In a separate assay, we determined individual life spans for ancestral (Generation 0) and evolved worms (Generation 47 only). The life-span assay was performed in two blocks. This assay was initiated identically to the fecundity assay described earlier except that more worms were collected at the L2/L3 stage to produce sample sizes of 70 for each evolved line and 200 for the ancestor per batch, following the removal of males. The worms were transferred to new 30-mm EE plates daily for 4 days to prevent crowding by offspring and then moved once weekly to new plates with fresh bacterial lawns. The status of each worm (live/dead) was evaluated daily starting 48 hours post-L1. Worms were declared dead when pharyngeal pumping was not observed, and they failed to respond by moving (within 3 seconds) after being prodded with a sterile platinum wire. Worms that were missing for three or more consecutive days and those that died from handling were recorded as right censored on the day they were last seen alive. Fewer than 6% of worms per population were censored (range = 0%–5.71%). We used the Kaplan–Meier method to compute mean life span and standard errors (PROC LIFEREG). We used the Cox proportional hazards method (PROC PHREG) to compare age-specific risk of death (mortality) of evolved lines with the ancestral line, with line and block (line) as main effects, and Breslow’s approximation for handling tied events with censored data (27). We performed Pearson’s correlations to test for an evolutionary genetic correlation between late life survival and early adult fertility [SAS, (28)].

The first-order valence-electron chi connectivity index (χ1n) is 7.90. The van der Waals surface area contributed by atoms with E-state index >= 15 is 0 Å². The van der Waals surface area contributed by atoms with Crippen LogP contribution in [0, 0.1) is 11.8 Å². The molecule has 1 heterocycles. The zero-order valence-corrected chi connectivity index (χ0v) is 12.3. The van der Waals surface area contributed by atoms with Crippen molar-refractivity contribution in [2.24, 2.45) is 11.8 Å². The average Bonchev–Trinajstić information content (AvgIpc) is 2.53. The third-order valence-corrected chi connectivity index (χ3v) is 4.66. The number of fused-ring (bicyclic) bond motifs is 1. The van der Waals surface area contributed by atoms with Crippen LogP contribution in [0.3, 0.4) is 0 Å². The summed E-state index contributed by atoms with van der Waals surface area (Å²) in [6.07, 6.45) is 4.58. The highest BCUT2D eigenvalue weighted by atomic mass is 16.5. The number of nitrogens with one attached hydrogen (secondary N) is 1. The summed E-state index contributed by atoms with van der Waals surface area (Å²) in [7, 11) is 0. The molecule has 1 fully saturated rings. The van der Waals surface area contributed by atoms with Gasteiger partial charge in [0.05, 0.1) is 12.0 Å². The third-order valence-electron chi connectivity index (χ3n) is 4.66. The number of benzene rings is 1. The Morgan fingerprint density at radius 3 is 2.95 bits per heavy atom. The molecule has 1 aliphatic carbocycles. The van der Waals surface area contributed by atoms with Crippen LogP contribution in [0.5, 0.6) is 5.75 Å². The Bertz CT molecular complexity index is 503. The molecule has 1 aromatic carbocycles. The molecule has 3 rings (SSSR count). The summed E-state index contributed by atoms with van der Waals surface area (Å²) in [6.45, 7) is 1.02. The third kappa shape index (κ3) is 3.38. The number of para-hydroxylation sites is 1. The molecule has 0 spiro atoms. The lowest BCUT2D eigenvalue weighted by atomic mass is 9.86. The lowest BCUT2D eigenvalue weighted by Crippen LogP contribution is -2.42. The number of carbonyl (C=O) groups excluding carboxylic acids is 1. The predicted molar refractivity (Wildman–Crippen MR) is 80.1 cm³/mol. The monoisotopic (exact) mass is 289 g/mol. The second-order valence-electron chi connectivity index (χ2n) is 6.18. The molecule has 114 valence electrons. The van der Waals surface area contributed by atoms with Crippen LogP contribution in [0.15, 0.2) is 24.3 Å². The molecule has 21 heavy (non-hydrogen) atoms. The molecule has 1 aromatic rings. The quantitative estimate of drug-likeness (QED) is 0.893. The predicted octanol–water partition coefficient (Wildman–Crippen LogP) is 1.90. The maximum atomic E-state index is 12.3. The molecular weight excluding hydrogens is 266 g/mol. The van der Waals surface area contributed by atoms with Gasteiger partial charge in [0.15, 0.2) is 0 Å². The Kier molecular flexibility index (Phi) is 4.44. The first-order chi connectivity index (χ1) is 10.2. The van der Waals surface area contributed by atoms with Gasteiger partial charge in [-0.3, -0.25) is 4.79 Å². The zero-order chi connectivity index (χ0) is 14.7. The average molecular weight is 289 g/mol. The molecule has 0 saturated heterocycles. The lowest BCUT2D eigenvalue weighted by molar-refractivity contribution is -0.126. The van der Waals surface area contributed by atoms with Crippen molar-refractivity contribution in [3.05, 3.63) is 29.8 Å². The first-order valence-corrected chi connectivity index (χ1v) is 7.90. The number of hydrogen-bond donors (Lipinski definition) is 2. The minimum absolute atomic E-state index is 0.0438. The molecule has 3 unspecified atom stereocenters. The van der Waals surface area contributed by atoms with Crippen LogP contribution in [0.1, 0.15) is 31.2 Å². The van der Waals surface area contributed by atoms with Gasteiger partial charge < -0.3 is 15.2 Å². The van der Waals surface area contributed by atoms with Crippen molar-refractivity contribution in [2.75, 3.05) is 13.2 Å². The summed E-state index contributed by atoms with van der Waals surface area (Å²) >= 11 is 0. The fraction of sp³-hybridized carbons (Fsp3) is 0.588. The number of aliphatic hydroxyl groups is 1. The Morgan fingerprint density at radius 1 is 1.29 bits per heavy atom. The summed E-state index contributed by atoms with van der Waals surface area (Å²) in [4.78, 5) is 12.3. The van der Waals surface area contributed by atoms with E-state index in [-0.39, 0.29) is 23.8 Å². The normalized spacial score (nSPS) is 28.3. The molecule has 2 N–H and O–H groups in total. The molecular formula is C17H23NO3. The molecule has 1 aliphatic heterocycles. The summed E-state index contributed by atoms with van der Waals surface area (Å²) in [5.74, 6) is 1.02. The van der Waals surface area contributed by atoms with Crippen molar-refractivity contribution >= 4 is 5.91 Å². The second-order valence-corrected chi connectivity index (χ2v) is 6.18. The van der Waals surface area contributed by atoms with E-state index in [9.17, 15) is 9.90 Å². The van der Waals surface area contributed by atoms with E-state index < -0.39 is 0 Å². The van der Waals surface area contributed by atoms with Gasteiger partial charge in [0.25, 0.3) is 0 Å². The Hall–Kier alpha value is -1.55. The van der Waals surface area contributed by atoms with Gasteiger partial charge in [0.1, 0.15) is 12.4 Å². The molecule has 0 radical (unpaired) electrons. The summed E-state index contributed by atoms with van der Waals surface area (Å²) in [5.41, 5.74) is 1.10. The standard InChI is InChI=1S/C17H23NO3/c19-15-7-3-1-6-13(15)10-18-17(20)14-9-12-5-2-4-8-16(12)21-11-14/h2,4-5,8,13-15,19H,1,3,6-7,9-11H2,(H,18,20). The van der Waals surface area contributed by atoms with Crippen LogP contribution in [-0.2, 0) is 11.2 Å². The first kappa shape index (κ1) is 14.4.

In this experiment, increased early reproduction is favored by selection because only offspring produced on the first day of sexual maturity, age 3 days, survive and reproduce each generation. It is possible that these offspring are produced by hermaphrodites that attain sexual maturity relatively early; thus, increased rates of larval development could evolve as a correlated response to selection under these conditions. To evaluate developmental timing in the ancestor and evolved lines (Generation 47), we repeatedly sampled worms from synchronized populations over the course of development as follows. Stage-synchronized populations of each strain were produced via hatch-off and grown on eight replicate plates per strain. Worms were harvested every 2 hours beginning 34.5–48.5 hours post-L1, fixed in methanol, and stored in S basal at 4°C until they were stained (<2 days) with 333 ng/mL or 666 ng/mL 4′,6′-diamidino-2-phenylindole hydrochloride (DAPI). At least 30 randomly selected worms per strain per time point were photographed on a light microscope at 10× magnification using florescent light and a DAPI filter set. The images were given random numerical identifiers and then sorted by random number to allow blind and unbiased scoring of the images. Worms were scored (0/1) as having discernable spermatids, oocytes, or embryos (Supplementary Figure 2). We compared the mean age at observation of spermatids, oocytes, and embryos for each evolved line with the ancestral using Dunnett’s method. We used an ordinal logistic regression (PROC GENMOD to compute the odds of observing advanced developmental stages (presence of spermatids, oocytes, or embryos) at age 3 days and to compare the odds of each evolved line with that of the ancestral line (proportional odds ratios, evolved:ancestral).